American Sniper: Only human

Cooper shines in Eastwood's newest film American Sniper

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Film: American Sniper

Release date: Jan. 16

Studio: Village Roadshow Pictures

Grade: A

The film opens with a sniper laying on a roof, surveying his fellow soldiers on the ground for danger. Suddenly, a woman and her child start to approach the group of U.S. soldiers on the ground. The child appears to be holding a grenade.

The sniper is faced with a split-second decision: End the life of a young child and his mother or potentially jeopardize his squad mates below.

He makes the “right” decision and protects his flock.

The opening scene is a microcosm of the incredible life or death decisions the sniper must make every day at war.

The sniper in Clint Eastwood’s latest directorial effort is Chris Kyle, played by Bradley Cooper (Serena), who is the most lethal sniper in American military history.

American Sniper was released in the United States on Jan. 16. Since then, the movie could be considered the modern American war movie, a film that asks the incredibly ambiguous, moral and emotional questions that war movies often fail to address.

The movie is based on the real events described in Kyle’s autobiography, “American Sniper: The Autobiography of the Most Lethal American Sniper in U.S. Military History.”

Kyle is characterized in the film as a man of strong moral fortitude.

In a flashback to his childhood, viewers see Kyle’s father explain that there are three different types of people in the world: sheep, wolves and sheepdogs.

Sheep represent the general populace, while the wolves and sheepdogs are those who either manipulate or protect the sheep, respectively.

True to his upstanding morals, Kyle is a sheepdog – a protector of the weak from the whims of the wicked.

His innate sense of personal responsibility paired with his natural marksmanship made his military career a logical and inevitable path for Kyle to forge – especially after 9/11.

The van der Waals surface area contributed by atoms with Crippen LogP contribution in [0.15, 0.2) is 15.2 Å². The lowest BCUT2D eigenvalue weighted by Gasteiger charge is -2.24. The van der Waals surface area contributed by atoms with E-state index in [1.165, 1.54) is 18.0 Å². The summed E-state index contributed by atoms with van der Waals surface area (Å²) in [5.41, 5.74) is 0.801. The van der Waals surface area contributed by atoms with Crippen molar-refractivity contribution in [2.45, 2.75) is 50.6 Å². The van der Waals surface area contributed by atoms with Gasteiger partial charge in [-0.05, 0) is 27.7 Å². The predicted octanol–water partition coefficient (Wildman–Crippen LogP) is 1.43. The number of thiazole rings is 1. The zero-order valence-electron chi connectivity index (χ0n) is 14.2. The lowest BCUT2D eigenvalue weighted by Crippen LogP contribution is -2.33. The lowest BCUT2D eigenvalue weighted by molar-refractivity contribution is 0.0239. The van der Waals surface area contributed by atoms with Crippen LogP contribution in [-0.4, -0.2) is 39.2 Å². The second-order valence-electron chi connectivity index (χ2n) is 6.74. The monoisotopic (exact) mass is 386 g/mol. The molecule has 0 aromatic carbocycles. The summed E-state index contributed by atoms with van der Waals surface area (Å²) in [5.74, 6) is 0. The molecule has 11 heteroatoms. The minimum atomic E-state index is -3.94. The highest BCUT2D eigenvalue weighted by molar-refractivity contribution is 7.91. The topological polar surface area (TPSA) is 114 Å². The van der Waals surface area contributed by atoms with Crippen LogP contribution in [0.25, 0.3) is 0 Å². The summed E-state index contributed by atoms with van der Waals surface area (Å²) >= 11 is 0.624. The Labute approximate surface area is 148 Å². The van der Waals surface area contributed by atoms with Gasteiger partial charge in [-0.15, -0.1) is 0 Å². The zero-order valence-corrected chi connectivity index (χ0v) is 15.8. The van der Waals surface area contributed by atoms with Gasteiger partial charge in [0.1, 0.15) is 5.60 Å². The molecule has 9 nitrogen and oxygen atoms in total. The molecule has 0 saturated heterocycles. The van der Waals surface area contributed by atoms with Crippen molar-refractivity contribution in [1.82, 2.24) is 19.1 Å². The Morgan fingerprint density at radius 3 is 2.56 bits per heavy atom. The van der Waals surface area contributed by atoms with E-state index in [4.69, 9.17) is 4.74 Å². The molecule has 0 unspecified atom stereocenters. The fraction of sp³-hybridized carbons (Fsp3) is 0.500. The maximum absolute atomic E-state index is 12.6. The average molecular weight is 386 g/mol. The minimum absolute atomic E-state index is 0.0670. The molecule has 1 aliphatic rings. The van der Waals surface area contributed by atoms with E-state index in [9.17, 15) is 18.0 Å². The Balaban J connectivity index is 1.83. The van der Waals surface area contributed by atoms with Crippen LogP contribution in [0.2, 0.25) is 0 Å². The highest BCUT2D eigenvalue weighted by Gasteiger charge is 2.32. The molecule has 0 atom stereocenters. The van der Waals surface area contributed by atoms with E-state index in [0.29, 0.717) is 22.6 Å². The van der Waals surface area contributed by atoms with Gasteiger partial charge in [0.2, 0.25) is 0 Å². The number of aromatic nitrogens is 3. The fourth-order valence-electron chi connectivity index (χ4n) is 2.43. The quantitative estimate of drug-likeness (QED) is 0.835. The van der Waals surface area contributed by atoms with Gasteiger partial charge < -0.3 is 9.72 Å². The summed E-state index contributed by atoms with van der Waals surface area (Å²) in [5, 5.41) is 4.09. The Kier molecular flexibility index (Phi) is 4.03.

While his prowess in Iraq gained him notoriety, the real war Kyle wages occurs at home between tours.

After a short courtship with his wife Taya (Sienna Miller, Foxcatcher), audience members immediately see the effects the war has on their marriage.

Kyle feels responsible for his family but at the same time, any time spent away from Iraq makes him feel like a coward. He feels every moment spent away from the war is another soldier he could’ve saved.

Taya’s pleas for him to not return to combat convey a strong feeling of ironic desperation: his steadfast loyalty is why she loves him, but simultaneously becomes the wedge that drives them further apart.

It takes four tours before Kyle realizes his importance to his family and starts to fight the war at home by helping rehabilitate injured veterans.

The bulk of praise for American Sniper should be heaped on the shoulders of its star Bradley Cooper. Although a much less showy role than his last two Oscar runs, Silver Linings Playbook and American Hustle, Cooper’s silent, strong presence in American Sniper highlights the intense moral questions the film raises.

What is “right” in war? Is killing a child ever justified? What’s more important, family or patriotism?

These are the questions Kyle is torn between.

Cooper’s portrayal of Kyle fills the quiet moments at home with a rage that boils underneath and gives the battle sequences a level of sensitivity and caring that are waiting to explode at the surface.

Kyle is on a plane all his own – these are his burdens to bear, and the audience can feel his rage and confusion underneath his larger-than-life persona.

Eastwood’s directing might not break any new ground with American Sniper, but his films have always concerned themselves with how violence affects the American man, and this film is no exception. But when an auteur as legendary as he is performing his craft at such a high level, who can complain? Despite claims about its historical inaccuracies, American Sniper is Eastwood’s finest offering in nearly a decade.

The actions scenes are tense and claustrophobic; there is no room for anything outside of the danger Kyle faces on a daily basis. The director’s admiration for the film’s main character pours out in the credits sequence where rows of admirers show their love and appreciation of Kyle’s service.

Once again Eastwood has created the most iconic of all movie characters: an American hero. With American Sniper Eastwood has taken this once step further, portraying the difficult decisions and moral questions many war films fail to address.

email: arts@ubspectrum.com